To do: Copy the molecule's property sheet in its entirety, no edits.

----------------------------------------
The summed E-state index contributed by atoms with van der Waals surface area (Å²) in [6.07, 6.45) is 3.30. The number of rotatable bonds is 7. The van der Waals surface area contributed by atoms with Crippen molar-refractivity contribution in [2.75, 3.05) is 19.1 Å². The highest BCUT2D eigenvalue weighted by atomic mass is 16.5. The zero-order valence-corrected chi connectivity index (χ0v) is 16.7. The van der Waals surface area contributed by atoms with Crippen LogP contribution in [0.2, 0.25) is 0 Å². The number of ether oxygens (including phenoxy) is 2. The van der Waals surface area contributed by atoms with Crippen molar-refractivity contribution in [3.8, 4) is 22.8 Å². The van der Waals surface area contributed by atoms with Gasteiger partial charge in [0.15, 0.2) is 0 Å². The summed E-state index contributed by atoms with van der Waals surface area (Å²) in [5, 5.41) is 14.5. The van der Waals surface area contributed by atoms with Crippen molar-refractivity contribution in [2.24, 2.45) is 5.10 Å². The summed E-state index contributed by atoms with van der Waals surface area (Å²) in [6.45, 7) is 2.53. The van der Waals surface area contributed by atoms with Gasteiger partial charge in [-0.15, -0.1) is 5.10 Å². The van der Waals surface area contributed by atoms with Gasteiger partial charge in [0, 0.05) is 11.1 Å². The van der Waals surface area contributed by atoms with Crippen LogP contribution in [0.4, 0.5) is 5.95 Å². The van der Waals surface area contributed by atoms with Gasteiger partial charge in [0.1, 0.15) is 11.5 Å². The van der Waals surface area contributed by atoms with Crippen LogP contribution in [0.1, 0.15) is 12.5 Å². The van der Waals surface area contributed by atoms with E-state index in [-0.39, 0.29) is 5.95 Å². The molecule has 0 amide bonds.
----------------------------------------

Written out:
The summed E-state index contributed by atoms with van der Waals surface area (Å²) in [6.07, 6.45) is 3.30. The number of rotatable bonds is 7. The van der Waals surface area contributed by atoms with Crippen molar-refractivity contribution in [2.75, 3.05) is 19.1 Å². The highest BCUT2D eigenvalue weighted by atomic mass is 16.5. The zero-order valence-corrected chi connectivity index (χ0v) is 16.7. The van der Waals surface area contributed by atoms with Crippen LogP contribution in [0.2, 0.25) is 0 Å². The number of ether oxygens (including phenoxy) is 2. The van der Waals surface area contributed by atoms with Crippen molar-refractivity contribution in [3.8, 4) is 22.8 Å². The van der Waals surface area contributed by atoms with Gasteiger partial charge in [0.15, 0.2) is 0 Å². The summed E-state index contributed by atoms with van der Waals surface area (Å²) in [5, 5.41) is 14.5. The van der Waals surface area contributed by atoms with Crippen molar-refractivity contribution in [2.24, 2.45) is 5.10 Å². The summed E-state index contributed by atoms with van der Waals surface area (Å²) in [6.45, 7) is 2.53. The van der Waals surface area contributed by atoms with Gasteiger partial charge in [-0.15, -0.1) is 5.10 Å². The van der Waals surface area contributed by atoms with Gasteiger partial charge in [0, 0.05) is 11.1 Å². The van der Waals surface area contributed by atoms with Crippen LogP contribution in [0.4, 0.5) is 5.95 Å². The van der Waals surface area contributed by atoms with Gasteiger partial charge in [0.1, 0.15) is 11.5 Å². The van der Waals surface area contributed by atoms with Crippen LogP contribution in [0.1, 0.15) is 12.5 Å². The van der Waals surface area contributed by atoms with E-state index in [-0.39, 0.29) is 5.95 Å². The molecule has 0 amide bonds.